Microsoft Looking To Buy Warner Bros. Games
Warner Bros. owners AT&T are potentially looking to sell off the corporation’s gaming division, also known as Warner Bros. Interactive Entertainment. What’s more, Microsoft is potentially interested in buying it.
If Microsoft were to emerge the winning bidder, it will have acquired the exclusive rights to quite a big-name games portfolio, including titles such as Lego, Harry Potter. Warner Bros. Interactive Entertainment owns more than a dozen games development studios scattered across the UK and US. These include NetherRealm (Mortal Kombat), Monolith (Shadow of Mordor), Rocksteady (Batman Arkham), Avalanche (Harry Potter), and TT Games (Lego).
What this could very well mean for the gaming community in the event that the tech giant does end up nabbing the deal, is that games like Lego, Mortal Kombat, and the new Harry Potter game, could possibly in future be released as Xbox exclusives.
Or more blatantly put, no more Mortal Kombat or any of the rest for PlayStation.
The Thing About Exclusivity
Exclusivity is of course not at all a given. Consider Minecraft, for example, quintessentially Microsoft and yet enjoyed by a massive PlayStation community the world over. Even so, the value of exclusivity cannot be denied. Microsoft would be foolish to not put an Xbox lock on at least one or two of the mentioned games and licenses.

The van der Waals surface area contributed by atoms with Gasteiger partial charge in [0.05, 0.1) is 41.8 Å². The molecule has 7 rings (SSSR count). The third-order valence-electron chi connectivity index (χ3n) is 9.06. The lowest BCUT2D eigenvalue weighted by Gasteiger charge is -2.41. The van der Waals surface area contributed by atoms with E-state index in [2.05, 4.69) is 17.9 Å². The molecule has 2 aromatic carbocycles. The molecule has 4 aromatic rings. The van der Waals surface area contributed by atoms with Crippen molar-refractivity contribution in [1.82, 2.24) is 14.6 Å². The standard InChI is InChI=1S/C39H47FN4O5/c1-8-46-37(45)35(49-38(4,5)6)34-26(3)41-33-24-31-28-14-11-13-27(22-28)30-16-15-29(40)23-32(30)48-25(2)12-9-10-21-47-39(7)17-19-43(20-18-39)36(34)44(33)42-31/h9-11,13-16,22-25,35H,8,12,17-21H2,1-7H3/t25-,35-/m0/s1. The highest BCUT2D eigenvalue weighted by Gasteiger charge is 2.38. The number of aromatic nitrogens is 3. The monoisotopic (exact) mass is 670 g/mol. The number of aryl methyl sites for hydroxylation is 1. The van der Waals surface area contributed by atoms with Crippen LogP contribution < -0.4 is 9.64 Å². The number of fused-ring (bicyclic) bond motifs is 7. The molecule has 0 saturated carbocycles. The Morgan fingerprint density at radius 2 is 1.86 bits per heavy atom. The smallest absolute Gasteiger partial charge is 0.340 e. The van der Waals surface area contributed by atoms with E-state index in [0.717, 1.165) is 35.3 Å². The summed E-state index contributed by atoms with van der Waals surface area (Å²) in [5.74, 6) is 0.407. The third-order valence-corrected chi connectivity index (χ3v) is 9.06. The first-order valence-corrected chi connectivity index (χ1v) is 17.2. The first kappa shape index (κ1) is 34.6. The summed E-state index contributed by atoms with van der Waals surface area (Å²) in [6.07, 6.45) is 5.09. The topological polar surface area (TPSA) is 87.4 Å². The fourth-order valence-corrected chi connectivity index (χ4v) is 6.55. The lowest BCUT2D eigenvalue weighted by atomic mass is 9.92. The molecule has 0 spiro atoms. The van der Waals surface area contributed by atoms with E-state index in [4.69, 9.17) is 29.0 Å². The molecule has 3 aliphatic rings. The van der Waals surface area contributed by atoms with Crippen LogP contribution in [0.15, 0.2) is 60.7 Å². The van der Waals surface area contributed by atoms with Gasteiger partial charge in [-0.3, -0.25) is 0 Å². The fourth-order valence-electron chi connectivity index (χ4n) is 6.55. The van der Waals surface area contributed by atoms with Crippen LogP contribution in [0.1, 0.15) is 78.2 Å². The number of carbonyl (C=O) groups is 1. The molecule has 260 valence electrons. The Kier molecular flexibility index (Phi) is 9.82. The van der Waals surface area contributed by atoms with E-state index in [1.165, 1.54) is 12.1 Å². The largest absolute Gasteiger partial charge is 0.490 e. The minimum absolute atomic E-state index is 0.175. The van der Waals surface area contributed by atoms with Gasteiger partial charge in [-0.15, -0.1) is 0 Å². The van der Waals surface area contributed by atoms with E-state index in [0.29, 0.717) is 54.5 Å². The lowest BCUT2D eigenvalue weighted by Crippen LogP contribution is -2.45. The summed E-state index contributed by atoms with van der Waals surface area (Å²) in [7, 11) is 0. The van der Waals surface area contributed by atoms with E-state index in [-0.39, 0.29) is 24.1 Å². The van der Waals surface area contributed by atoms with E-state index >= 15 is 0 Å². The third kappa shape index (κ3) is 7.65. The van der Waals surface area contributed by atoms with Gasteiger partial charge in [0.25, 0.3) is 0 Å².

To say that owning a wealth of video game licences the size and variety as those owned Warner Bros. would be a solid investment for company like Microsoft, would be the understatement of the century. The tech giant’s current studio portfolio is as it is more than just a little impressive. Microsoft has over time managed to incorporate into its fold several big-game developers. These include Ninja Theory, Obsidian Entertainment, and Double Fine Productions – to name but a few.
Its About More Than Money
But since affordability isn’t the only prerequisite at play, and what with industry rivals Activision Blizzard, Electronic Arts (EA), and Take Two Interactive all rumoured to be interested in laying their hands on the goods, Microsoft will have to pull out all the bidding war stops. But then again, Microsoft isn’t exactly the software behemoth it is today without the ability to really get down to business, get its hands dirty, and fight for what it wants.
Whoever does end up emerging the successful bidder will have to be willing to part with at least $4 billion, which amount is what Warner Bros. Interactive Entertainment is currently valued at. But that’s not to say it won’t be a buy worth every single penny.